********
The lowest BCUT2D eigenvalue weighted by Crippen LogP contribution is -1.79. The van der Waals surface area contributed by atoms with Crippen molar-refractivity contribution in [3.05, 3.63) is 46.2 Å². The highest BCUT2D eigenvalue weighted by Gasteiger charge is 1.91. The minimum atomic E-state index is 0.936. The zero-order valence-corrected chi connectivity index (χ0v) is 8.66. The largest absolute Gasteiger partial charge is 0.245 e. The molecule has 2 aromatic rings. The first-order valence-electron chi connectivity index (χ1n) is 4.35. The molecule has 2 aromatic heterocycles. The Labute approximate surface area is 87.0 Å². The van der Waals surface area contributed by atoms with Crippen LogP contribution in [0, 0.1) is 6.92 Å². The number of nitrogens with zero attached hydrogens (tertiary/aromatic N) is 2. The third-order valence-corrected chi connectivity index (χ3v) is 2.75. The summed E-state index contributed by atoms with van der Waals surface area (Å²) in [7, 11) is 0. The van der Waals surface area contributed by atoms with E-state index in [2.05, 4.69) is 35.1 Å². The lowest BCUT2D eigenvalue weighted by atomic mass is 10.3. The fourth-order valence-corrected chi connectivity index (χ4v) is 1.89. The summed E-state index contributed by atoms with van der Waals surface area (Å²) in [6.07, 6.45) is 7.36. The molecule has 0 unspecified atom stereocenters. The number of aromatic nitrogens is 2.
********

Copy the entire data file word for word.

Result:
The lowest BCUT2D eigenvalue weighted by Crippen LogP contribution is -1.79. The van der Waals surface area contributed by atoms with Crippen molar-refractivity contribution in [3.05, 3.63) is 46.2 Å². The highest BCUT2D eigenvalue weighted by Gasteiger charge is 1.91. The minimum atomic E-state index is 0.936. The zero-order valence-corrected chi connectivity index (χ0v) is 8.66. The largest absolute Gasteiger partial charge is 0.245 e. The molecule has 2 aromatic rings. The first-order valence-electron chi connectivity index (χ1n) is 4.35. The molecule has 2 aromatic heterocycles. The Labute approximate surface area is 87.0 Å². The van der Waals surface area contributed by atoms with Crippen LogP contribution in [0, 0.1) is 6.92 Å². The number of nitrogens with zero attached hydrogens (tertiary/aromatic N) is 2. The third-order valence-corrected chi connectivity index (χ3v) is 2.75. The summed E-state index contributed by atoms with van der Waals surface area (Å²) in [7, 11) is 0. The van der Waals surface area contributed by atoms with E-state index in [2.05, 4.69) is 35.1 Å². The lowest BCUT2D eigenvalue weighted by atomic mass is 10.3. The fourth-order valence-corrected chi connectivity index (χ4v) is 1.89. The summed E-state index contributed by atoms with van der Waals surface area (Å²) in [6.07, 6.45) is 7.36. The molecule has 0 unspecified atom stereocenters. The number of aromatic nitrogens is 2.